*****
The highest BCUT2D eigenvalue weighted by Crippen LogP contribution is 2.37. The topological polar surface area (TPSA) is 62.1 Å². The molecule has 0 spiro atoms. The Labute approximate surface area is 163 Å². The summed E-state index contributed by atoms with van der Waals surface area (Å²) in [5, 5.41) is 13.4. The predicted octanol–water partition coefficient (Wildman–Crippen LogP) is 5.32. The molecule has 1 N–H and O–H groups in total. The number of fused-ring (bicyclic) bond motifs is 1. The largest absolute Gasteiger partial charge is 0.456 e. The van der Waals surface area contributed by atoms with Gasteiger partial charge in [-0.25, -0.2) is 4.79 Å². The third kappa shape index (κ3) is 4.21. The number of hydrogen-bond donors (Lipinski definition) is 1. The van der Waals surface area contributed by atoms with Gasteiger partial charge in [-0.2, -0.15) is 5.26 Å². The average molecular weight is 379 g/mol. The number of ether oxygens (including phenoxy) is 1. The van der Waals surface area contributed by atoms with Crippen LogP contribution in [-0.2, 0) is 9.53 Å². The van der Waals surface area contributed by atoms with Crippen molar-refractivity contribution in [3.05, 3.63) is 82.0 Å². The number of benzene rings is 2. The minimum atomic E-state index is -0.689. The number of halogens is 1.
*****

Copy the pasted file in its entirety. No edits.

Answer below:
The highest BCUT2D eigenvalue weighted by Crippen LogP contribution is 2.37. The topological polar surface area (TPSA) is 62.1 Å². The molecule has 0 spiro atoms. The Labute approximate surface area is 163 Å². The summed E-state index contributed by atoms with van der Waals surface area (Å²) in [5, 5.41) is 13.4. The predicted octanol–water partition coefficient (Wildman–Crippen LogP) is 5.32. The molecule has 1 N–H and O–H groups in total. The number of fused-ring (bicyclic) bond motifs is 1. The largest absolute Gasteiger partial charge is 0.456 e. The van der Waals surface area contributed by atoms with Gasteiger partial charge in [-0.25, -0.2) is 4.79 Å². The third kappa shape index (κ3) is 4.21. The number of hydrogen-bond donors (Lipinski definition) is 1. The van der Waals surface area contributed by atoms with Gasteiger partial charge in [-0.2, -0.15) is 5.26 Å². The average molecular weight is 379 g/mol. The number of ether oxygens (including phenoxy) is 1. The van der Waals surface area contributed by atoms with Crippen LogP contribution in [-0.2, 0) is 9.53 Å². The van der Waals surface area contributed by atoms with Crippen molar-refractivity contribution in [3.05, 3.63) is 82.0 Å². The number of benzene rings is 2. The minimum atomic E-state index is -0.689. The number of halogens is 1.